I Will Not Go Underground

I Will Not Go Underground

Over the past 18 months since March 2020, my family and I have been neither anti-mask nor anti-vaccine. We have followed the general recommendations for keeping us safe from the coronavirus COVID-19: wearing masks in public before a vaccination, hand sanitizer, limiting trips out, and so on. In April of this year, Melanie and I got our vaccinations as soon as we could. When restrictions were lifted in May of this year, we began venturing out more. As soon as our older children could be vaccinated, we got their shots too.

In other words, we do not fit the profile of the conservatives who "refuse the science" and refuse to go along with what's best for us. But as the media hype over the Delta variant increases and we hear renewed calls for restrictions to be put in place again and requiring even the vaccinated to wear masks, despite no scientific evidence of its necessity, I am ready to say enough is enough.

When nearly all of the current infections are among the unvaccinated, when Massachusetts itself has a vaccination rate approaching 70% of those eligible, when hospitalizations are nowhere near the rates they were in spring 2020, and when deaths from COVID are in the single digits statewide, at what point can we say that people who still refuse to vaccinate are going to have to take responsibility for their own actions or inaction?

Helen Andrews at The American Conservative has an apt comparison of the current moment to the pushback of American housewives in the early 1960s against nuclear civil defense drills.

That’s how many people saw Operation Alert — but not Sharmat and Smith. Where others saw civilian participants as resolute and proactive, they saw fear and conformity. Stated in bald terms, their position could sound morbid: In a nuclear attack, millions will die, and the responsible thing is to accept that rather than pretend we can avert it. But it was how they felt. Refusing to be afraid was for them a matter of dignity. “I will not raise my children to go underground.”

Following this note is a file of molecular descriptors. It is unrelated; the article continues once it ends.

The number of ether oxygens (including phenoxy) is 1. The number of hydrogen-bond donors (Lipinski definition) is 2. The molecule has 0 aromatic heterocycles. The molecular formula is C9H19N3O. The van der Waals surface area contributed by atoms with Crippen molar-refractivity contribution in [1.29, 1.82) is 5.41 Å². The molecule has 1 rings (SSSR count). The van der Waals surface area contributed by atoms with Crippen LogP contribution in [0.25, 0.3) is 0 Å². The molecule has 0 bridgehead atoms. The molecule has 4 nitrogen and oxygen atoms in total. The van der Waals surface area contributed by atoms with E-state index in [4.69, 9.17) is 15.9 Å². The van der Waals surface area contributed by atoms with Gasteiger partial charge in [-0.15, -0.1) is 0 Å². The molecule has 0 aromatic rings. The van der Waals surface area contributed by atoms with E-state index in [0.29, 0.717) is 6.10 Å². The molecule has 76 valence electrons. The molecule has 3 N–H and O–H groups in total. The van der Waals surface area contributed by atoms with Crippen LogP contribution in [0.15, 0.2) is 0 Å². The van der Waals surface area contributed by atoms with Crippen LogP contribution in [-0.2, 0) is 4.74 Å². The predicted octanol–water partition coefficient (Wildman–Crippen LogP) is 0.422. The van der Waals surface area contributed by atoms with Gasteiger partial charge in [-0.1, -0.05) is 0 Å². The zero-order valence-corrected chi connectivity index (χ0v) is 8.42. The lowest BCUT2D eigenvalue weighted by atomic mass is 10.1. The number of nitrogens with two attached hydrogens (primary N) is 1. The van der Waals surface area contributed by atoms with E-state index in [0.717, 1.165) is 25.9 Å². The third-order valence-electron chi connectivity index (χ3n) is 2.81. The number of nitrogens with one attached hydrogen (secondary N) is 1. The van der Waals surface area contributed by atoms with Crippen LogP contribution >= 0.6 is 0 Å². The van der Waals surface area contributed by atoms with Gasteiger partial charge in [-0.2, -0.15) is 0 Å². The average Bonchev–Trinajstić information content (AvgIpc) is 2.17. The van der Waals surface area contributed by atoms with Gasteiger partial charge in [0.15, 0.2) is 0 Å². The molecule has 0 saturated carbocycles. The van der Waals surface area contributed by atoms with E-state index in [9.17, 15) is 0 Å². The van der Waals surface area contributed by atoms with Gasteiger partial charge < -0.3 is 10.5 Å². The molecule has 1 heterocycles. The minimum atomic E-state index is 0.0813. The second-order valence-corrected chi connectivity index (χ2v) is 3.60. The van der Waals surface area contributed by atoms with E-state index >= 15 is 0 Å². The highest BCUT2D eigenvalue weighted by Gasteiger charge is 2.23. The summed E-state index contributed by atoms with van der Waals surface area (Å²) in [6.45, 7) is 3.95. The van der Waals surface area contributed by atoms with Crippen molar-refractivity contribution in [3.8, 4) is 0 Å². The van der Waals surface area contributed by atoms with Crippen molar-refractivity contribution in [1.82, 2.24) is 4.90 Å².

We can't keep living in fear. Life itself is risky. Where some may say why take any chance, I respond because you can never be completely safe. As a society, our risk matrix is completely out of whack. We have paralyzing fear of things which will not hurt us (if you're vaccinated and are average health, even if you get COVID, it will be like having the flu, not life-threatening), but not of that which can really hurt us.

Unless we learn to live with COVID in the same way we learned to live with the flu, measles, polio, and other infectious and potentially deadly diseases for which we have vaccines, we are going to live forever in fear and under government-directed measures that don't protect, but strip us of our freedom and our dignity.